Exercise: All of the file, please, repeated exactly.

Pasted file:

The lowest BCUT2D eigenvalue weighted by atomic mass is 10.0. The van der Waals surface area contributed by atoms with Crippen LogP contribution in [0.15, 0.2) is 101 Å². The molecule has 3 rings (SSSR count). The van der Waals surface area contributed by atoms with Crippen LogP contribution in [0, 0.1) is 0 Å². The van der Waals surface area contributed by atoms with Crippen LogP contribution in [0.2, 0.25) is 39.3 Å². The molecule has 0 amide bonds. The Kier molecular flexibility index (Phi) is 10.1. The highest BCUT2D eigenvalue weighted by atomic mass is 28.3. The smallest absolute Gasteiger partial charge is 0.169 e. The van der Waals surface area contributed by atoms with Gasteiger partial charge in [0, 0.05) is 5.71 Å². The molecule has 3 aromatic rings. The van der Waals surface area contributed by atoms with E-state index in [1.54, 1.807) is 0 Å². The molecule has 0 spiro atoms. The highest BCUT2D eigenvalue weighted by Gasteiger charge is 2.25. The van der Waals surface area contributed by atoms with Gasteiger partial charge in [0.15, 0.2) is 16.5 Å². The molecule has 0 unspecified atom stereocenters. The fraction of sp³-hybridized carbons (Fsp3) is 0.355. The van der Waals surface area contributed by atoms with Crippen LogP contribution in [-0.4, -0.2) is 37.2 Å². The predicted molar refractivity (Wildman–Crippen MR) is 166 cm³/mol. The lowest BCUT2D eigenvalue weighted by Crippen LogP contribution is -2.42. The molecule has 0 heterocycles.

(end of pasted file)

The lowest BCUT2D eigenvalue weighted by atomic mass is 10.0. The van der Waals surface area contributed by atoms with Crippen LogP contribution in [0.15, 0.2) is 101 Å². The molecule has 3 rings (SSSR count). The van der Waals surface area contributed by atoms with Crippen LogP contribution in [0, 0.1) is 0 Å². The van der Waals surface area contributed by atoms with Crippen LogP contribution in [0.2, 0.25) is 39.3 Å². The molecule has 0 amide bonds. The Kier molecular flexibility index (Phi) is 10.1. The highest BCUT2D eigenvalue weighted by atomic mass is 28.3. The smallest absolute Gasteiger partial charge is 0.169 e. The van der Waals surface area contributed by atoms with Gasteiger partial charge in [0, 0.05) is 5.71 Å². The molecule has 3 aromatic rings. The van der Waals surface area contributed by atoms with E-state index in [1.54, 1.807) is 0 Å². The molecule has 0 spiro atoms. The highest BCUT2D eigenvalue weighted by Gasteiger charge is 2.25. The van der Waals surface area contributed by atoms with Gasteiger partial charge in [0.15, 0.2) is 16.5 Å². The molecule has 0 unspecified atom stereocenters. The fraction of sp³-hybridized carbons (Fsp3) is 0.355. The van der Waals surface area contributed by atoms with Crippen LogP contribution in [-0.4, -0.2) is 37.2 Å². The predicted molar refractivity (Wildman–Crippen MR) is 166 cm³/mol. The lowest BCUT2D eigenvalue weighted by Crippen LogP contribution is -2.42. The molecule has 0 heterocycles.